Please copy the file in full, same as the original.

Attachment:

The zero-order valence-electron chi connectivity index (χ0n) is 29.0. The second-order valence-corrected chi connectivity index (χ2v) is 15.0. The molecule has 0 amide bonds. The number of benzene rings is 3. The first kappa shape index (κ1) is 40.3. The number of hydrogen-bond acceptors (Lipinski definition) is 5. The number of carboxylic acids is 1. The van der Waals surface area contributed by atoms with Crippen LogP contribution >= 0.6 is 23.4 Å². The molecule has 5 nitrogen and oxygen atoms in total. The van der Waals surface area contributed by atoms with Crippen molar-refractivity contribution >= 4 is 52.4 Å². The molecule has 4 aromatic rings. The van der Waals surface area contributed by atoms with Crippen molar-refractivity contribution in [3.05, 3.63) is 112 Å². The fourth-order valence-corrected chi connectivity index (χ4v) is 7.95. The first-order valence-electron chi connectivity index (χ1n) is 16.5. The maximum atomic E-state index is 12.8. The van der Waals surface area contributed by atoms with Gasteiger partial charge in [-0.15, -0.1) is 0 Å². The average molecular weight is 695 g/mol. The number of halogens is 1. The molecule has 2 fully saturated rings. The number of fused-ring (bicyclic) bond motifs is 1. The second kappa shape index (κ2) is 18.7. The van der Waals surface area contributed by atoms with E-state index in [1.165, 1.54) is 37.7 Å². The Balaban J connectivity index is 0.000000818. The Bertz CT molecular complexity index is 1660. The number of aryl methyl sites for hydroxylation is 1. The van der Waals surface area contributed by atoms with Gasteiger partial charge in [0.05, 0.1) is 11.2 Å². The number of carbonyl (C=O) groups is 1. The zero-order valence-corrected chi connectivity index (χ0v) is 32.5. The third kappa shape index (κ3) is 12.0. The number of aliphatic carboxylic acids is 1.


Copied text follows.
The zero-order valence-electron chi connectivity index (χ0n) is 29.0. The second-order valence-corrected chi connectivity index (χ2v) is 15.0. The molecule has 0 amide bonds. The number of benzene rings is 3. The first kappa shape index (κ1) is 40.3. The number of hydrogen-bond acceptors (Lipinski definition) is 5. The number of carboxylic acids is 1. The van der Waals surface area contributed by atoms with Crippen LogP contribution >= 0.6 is 23.4 Å². The molecule has 5 nitrogen and oxygen atoms in total. The van der Waals surface area contributed by atoms with Crippen molar-refractivity contribution >= 4 is 52.4 Å². The molecule has 4 aromatic rings. The van der Waals surface area contributed by atoms with Crippen molar-refractivity contribution in [3.05, 3.63) is 112 Å². The fourth-order valence-corrected chi connectivity index (χ4v) is 7.95. The first-order valence-electron chi connectivity index (χ1n) is 16.5. The maximum atomic E-state index is 12.8. The van der Waals surface area contributed by atoms with Gasteiger partial charge in [-0.15, -0.1) is 0 Å². The average molecular weight is 695 g/mol. The number of halogens is 1. The molecule has 2 fully saturated rings. The number of fused-ring (bicyclic) bond motifs is 1. The second kappa shape index (κ2) is 18.7. The van der Waals surface area contributed by atoms with E-state index in [1.165, 1.54) is 37.7 Å². The Balaban J connectivity index is 0.000000818. The Bertz CT molecular complexity index is 1660. The number of aryl methyl sites for hydroxylation is 1. The van der Waals surface area contributed by atoms with Gasteiger partial charge in [0.05, 0.1) is 11.2 Å². The number of carbonyl (C=O) groups is 1. The zero-order valence-corrected chi connectivity index (χ0v) is 32.5. The third kappa shape index (κ3) is 12.0. The number of aliphatic carboxylic acids is 1.